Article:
Votaw took on some controversy and even a U.S. LPGA board review of therelationship (it saw no conflict) when he began dating Gustafson in 2002 afterhis first marriage ended in divorce. He retired as U.S. LPGA commissioner in2005, and they married in June 2006.

Contacted by e-mail, Votaw declined to comment.

DIVOTS: Ben Crane has three U.S. PGA Tour trophies, two of them collector’sitems—the U.S. Bank Championship in Milwaukee and AT&T Classic outside Atlantano longer exist. … The Royal Bank of Canada is expanding its golf sponsorship,adding personal endorsements with Fred Couples , Luke Donald and Morgan Pressel.RBC already had deals with Anthony Kim, Mike Weir and Stephen Ames .

STAT: The first four U.S. PGA Tour events have been decided by one shot. Thelast time that happened was in 2002, when two of those events were decided inplayoffs.

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Awards season: Handing out the 2017 Rexys

By Rex HoggardDecember 14, 2017, 7:00 pm

After careful consideration and an exhaustive review of 2017 we present The Rexys, a wildly incomplete and arbitrary line up following one of the most eventful years in golf.

 There will be omissions – just keep your calls, concerns and even e-mails to yourself. We appreciate your patronage, but not your feedback.



It’s Not You, It’s Me Award. You know the deal: You can’t be a part of two until you’re a better one; but on this front it’s really just a desire to find a better two.

It was a tough year for caddies, and not just any caddies. In June, Phil Mickelson split with longtime bagman Jim “Bones” Mackay. Both player and caddie cited the need for “change,” but the move reverberated throughout the game.

“The fairytale is over,” mused one caddie when told of the high-profile split.

In the wake of the Lefty/Bones break, Rory McIlroy split with his caddie J.P Fitzgerald, and Jason Day replaced looper/swing coach Colin Swatton on his bag. It all proves yet again that there are only two kinds of caddies, those who have been fired and those who are about to be fired.



Run for the Rose Cup. Sergio Garcia got the green jacket, a lifetime exemption to the game’s most coveted member-member and a long-awaited major, but Justin Rose took home the slightly less prestigious “Rose Cup.”

Following a frenzied afternoon at Augusta National in April, Rose lost to Garcia on the first playoff hole, but he won so much more with his honesty and class.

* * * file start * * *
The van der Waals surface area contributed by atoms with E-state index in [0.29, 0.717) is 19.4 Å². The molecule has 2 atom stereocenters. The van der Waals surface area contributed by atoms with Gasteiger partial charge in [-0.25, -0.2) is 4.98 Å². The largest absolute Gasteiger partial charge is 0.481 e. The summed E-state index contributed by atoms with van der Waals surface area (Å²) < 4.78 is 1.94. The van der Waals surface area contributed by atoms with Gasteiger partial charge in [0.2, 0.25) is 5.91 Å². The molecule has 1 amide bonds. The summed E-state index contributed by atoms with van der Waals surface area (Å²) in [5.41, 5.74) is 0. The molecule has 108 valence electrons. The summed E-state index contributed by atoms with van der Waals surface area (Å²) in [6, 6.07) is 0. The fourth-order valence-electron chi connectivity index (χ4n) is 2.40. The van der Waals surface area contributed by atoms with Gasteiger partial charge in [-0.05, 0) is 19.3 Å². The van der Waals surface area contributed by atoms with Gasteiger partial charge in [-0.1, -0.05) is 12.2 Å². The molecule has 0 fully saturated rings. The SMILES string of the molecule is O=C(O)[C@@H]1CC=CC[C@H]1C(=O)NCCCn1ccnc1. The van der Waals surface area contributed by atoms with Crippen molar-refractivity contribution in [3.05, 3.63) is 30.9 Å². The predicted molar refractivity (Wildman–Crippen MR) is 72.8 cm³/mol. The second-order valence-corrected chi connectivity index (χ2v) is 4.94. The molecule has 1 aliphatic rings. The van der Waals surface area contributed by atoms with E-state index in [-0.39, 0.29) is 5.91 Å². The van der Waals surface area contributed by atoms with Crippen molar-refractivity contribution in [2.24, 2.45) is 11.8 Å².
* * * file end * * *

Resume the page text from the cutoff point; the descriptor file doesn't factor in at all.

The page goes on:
“You're going to win majors and you're going to lose majors, but you've got to be willing to lose them,” Rose figured following the final round. “You've got to put yourself out there. You've got to hit the top of the leaderboard. There's a lot of pressure out there and if you're not willing to enjoy it, then you're not ready to win these tournaments. I loved it out there.”

Few have made losing look so dignified and fewer still are as easy to root for.



Half-Empty Cup. It was the perfect setting, with sweeping views of the Manhattan skyline and the promise of the Tristate masses descending on this fall’s Presidents Cup.

If only all those rowdy New Yorkers had something to cheer.

For the sixth time in the last seven matches, the U.S. team rolled to a victory of at least three points. This particular edition was even in danger of ending on Saturday afternoon thanks to a particularly dominant performance by a young American squad led by Steve Stricker.

Officials spoke of the purity of the competition and the attention the ’17 cup generated, but however you spin the 19-11 rout, this cup is half empty.



Enigma Award. The actual hardware is simply an oversized question mark and was sent directly to Tiger Woods’ South Florida compound following the most curious of seasons.

While it’s become customary in recent years to consider the uncertain path that awaits the 14-time major winner, this most recent calendar brought an entirely new collection of questions following fusion surgery on his lower back in April, his arrest for DUI on Memorial Day and, finally, a glimmer of hope born from his tie for ninth at the Hero World Challenge earlier this month.

When will he play again? Can he compete against the current generation of world-beaters? Can his body withstand the rigors of a full PGA Tour schedule? Should Jim Furyk make him a captain’s pick now or wait to see if he should be driving a vice captain’s golf cart instead?

Little is certain when it comes to Woods, and the over-sized question mark goes to ... the guy in red and black.



After Further Review Chalice. In April, Lexi Thompson endured a heartbreaking loss at the ANA Inspiration, the byproduct of a surreal ruling that arrived a day late via a viewer e-mail and cost the would-be winner a major championship.

The entire event was so unsavory that the USGA and R&A made not one but two alterations to the rules and created a “working group” to avoid similar snafus in the future.

That working group – it turns out the U.S. Ryder Cup team has some sort of copyright on “task force” – initially issued a decision that introduced a “reasonable judgment” and a “naked eye” standard to video reviews, and last week the rule makers kept the changes coming.